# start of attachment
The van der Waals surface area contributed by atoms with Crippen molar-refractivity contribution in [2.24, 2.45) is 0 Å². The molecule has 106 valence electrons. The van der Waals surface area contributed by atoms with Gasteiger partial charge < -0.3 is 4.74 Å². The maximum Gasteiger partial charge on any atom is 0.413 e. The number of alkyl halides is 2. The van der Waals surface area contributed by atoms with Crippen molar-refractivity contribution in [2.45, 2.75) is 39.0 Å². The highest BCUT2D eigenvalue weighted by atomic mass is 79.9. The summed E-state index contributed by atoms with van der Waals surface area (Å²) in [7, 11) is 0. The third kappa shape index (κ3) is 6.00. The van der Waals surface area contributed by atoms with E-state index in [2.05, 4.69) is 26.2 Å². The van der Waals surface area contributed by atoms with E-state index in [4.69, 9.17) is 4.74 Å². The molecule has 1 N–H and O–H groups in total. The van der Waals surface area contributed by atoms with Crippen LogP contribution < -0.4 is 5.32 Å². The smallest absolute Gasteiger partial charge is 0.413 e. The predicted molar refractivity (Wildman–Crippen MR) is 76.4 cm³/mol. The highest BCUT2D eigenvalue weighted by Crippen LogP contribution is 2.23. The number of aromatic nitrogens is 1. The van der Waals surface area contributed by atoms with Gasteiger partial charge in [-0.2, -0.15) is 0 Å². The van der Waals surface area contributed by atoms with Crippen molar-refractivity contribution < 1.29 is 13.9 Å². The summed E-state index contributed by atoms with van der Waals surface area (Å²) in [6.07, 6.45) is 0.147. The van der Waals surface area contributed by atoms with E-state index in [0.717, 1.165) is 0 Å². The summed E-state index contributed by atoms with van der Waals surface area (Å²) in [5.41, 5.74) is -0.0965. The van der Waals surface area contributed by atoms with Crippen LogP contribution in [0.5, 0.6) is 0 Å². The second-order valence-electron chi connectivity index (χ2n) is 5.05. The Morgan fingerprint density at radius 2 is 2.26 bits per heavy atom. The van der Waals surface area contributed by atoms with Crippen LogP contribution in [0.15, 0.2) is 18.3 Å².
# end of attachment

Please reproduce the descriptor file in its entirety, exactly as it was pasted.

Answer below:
The van der Waals surface area contributed by atoms with Crippen molar-refractivity contribution in [2.24, 2.45) is 0 Å². The molecule has 106 valence electrons. The van der Waals surface area contributed by atoms with Gasteiger partial charge < -0.3 is 4.74 Å². The maximum Gasteiger partial charge on any atom is 0.413 e. The number of alkyl halides is 2. The van der Waals surface area contributed by atoms with Crippen molar-refractivity contribution in [2.45, 2.75) is 39.0 Å². The highest BCUT2D eigenvalue weighted by atomic mass is 79.9. The summed E-state index contributed by atoms with van der Waals surface area (Å²) in [7, 11) is 0. The third kappa shape index (κ3) is 6.00. The van der Waals surface area contributed by atoms with E-state index in [2.05, 4.69) is 26.2 Å². The van der Waals surface area contributed by atoms with E-state index in [4.69, 9.17) is 4.74 Å². The molecule has 1 N–H and O–H groups in total. The van der Waals surface area contributed by atoms with Crippen LogP contribution < -0.4 is 5.32 Å². The smallest absolute Gasteiger partial charge is 0.413 e. The predicted molar refractivity (Wildman–Crippen MR) is 76.4 cm³/mol. The highest BCUT2D eigenvalue weighted by Crippen LogP contribution is 2.23. The number of aromatic nitrogens is 1. The van der Waals surface area contributed by atoms with Gasteiger partial charge in [-0.2, -0.15) is 0 Å². The van der Waals surface area contributed by atoms with Crippen molar-refractivity contribution < 1.29 is 13.9 Å². The summed E-state index contributed by atoms with van der Waals surface area (Å²) in [6.07, 6.45) is 0.147. The van der Waals surface area contributed by atoms with E-state index in [0.717, 1.165) is 0 Å². The summed E-state index contributed by atoms with van der Waals surface area (Å²) in [5.41, 5.74) is -0.0965. The van der Waals surface area contributed by atoms with Crippen LogP contribution in [0.5, 0.6) is 0 Å². The second-order valence-electron chi connectivity index (χ2n) is 5.05. The Morgan fingerprint density at radius 2 is 2.26 bits per heavy atom. The van der Waals surface area contributed by atoms with Crippen LogP contribution in [0.15, 0.2) is 18.3 Å².